Authors often ask me about the “Resources Needed to Complete the Book” section of the book proposal. My thinking has always been that there’s no reason to include it. An author’s advance will reflect the publisher’s estimate of how many books they think they can sell and how much competition there is from other publishing companies.
After going on instinct for the past few years, I decided to ask an agent and make sure I was on track; maybe I was wrong. I asked New York literary agent Rita Rosenkranz for her take on the issue. Should you include resources needed to complete the book?
Rita said, “I discourage authors from including this in a proposal because, if an author needs only $2,000, for instance, the publisher might low ball the author’s advance. It’s obvious from some proposals that it will be expensive for the author if a lot of travel is necessary, let’s say, and a publisher might factor that in when deciding on the work no matter what the author’s stated needs.”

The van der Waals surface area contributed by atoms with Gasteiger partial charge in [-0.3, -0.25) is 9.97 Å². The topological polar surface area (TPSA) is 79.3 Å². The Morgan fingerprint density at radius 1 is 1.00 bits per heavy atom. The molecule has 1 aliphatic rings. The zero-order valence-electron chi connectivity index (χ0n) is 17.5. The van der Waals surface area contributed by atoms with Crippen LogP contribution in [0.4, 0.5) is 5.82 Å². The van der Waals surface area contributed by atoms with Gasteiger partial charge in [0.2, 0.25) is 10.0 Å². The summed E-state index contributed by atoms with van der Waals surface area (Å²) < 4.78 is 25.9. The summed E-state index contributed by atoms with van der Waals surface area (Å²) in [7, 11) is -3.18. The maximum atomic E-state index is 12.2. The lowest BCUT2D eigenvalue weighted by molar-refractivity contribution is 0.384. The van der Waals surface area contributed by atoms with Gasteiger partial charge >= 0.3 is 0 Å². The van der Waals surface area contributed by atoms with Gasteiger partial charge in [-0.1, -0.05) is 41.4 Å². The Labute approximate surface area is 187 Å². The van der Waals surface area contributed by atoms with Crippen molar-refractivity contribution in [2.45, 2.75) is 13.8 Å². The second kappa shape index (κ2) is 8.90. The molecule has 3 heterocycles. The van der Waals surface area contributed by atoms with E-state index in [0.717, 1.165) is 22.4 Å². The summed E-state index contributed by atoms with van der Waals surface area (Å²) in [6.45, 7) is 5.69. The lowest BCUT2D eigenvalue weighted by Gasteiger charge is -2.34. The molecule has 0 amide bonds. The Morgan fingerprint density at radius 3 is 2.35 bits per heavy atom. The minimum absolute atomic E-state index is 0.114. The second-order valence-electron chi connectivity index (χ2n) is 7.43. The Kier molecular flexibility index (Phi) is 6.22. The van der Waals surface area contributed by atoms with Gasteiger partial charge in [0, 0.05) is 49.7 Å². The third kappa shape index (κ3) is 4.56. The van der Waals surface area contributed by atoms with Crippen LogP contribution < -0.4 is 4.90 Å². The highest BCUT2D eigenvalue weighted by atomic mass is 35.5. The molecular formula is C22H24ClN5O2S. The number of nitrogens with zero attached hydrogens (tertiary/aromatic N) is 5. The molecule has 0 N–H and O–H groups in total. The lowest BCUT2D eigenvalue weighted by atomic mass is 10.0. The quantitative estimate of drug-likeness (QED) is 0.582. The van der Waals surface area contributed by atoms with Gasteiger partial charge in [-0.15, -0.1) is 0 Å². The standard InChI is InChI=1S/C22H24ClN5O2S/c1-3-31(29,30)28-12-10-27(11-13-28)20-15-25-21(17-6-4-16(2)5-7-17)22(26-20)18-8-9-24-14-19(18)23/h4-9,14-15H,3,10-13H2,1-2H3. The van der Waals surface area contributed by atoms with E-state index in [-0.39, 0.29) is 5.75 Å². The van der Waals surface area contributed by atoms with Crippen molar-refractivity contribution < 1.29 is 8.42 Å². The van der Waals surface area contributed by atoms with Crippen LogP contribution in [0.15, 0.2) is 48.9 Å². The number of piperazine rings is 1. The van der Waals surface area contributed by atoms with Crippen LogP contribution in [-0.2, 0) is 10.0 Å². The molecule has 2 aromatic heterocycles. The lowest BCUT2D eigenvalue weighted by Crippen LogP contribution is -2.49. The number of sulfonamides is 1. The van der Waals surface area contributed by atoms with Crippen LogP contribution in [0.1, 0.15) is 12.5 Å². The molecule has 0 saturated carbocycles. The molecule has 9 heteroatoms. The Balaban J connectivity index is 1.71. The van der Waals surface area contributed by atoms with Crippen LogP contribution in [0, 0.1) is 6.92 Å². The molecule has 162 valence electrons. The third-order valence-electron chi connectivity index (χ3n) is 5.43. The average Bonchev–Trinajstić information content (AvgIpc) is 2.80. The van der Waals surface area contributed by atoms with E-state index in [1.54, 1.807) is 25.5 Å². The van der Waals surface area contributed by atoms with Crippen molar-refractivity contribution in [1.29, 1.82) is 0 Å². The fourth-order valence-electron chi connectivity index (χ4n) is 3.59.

When you send your book proposal to an agent, this section is unlikely to be on their radar screen. And when your agent sends your book proposal to publishers, you want to rely on your agent’s selling savvy to get you the best advance possible. It just isn’t to your advantage to put expense numbers into the mind of the person reading your book proposal.
Have a book proposal question? Ask away or read this article which includes several links for other posts on tips to write specific sections of a book proposal: How to Write a Book Proposal.